Following a jury trial in the United States District Court for the Southern District of Texas, petitioner was convicted on one count of bank fraud, in violation of 18 U.S.C. 1344, and one count of conspiracy to commit bank fraud, in violation of 18 U.S.C. 371. Pet. 1-2, 8-9. He was sentenced to 33 months' imprisonment and assessed a $5000 fine. Id. at 8-9. The court of appeals affirmed. Pet. App. A1-A4.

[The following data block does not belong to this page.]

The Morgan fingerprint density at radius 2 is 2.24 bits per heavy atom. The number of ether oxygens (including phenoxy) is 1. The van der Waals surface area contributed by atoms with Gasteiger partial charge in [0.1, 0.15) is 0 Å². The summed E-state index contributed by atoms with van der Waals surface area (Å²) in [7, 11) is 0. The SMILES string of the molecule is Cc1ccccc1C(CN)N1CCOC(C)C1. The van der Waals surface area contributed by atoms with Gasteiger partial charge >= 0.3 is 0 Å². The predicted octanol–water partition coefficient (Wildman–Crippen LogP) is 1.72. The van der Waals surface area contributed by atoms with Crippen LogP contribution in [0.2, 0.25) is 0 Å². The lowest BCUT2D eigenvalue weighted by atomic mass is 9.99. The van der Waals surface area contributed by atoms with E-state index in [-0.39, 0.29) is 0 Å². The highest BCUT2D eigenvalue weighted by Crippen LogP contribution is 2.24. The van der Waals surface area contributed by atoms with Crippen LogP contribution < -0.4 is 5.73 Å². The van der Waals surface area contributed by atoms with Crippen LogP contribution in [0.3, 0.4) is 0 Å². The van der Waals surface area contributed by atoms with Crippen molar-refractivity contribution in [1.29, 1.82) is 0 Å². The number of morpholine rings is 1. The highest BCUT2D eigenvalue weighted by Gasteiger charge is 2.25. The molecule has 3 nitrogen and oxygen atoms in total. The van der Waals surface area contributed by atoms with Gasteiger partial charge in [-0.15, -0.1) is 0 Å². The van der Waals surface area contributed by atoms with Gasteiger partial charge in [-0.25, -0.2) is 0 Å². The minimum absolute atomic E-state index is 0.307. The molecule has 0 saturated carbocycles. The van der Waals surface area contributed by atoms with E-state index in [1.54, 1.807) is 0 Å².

1. As described in the indictment, petitioner, a real estate broker, and his business partners engaged in two related business ventures. Pet. App. E4-E5. One involved the purchase of 500 acres of real estate; the other involved the acquisition of a beer distributorship (Burkett's) that had defaulted on loans it owed to the Government Employee Credit Union (GECU). Id. at E3-E4. Before the opportunity to purchase Burkett's arose, petitioner entered into four earnest money contracts giving him the right to buy the 500 acres of real estate for a down payment of $1.5 million and $7.4 million in promissory notes. Id. at E6. Along with his partners, petitioner purchased the common stock of Burkett's from its previous owners. Id. at E7. Petitioner and his partners then decided to structure a deal whereby they would obtain additional loans from GECU for the down payment on the property and for refinancing Burkett's debt of $6.6 million, and would pledge the land as collateral for the loan. Id. at E7. To that end, they represented to GECU that $2.2 million of the loan proceeds were needed to pay off unnamed previous partners. Id. at E4, E6-E7.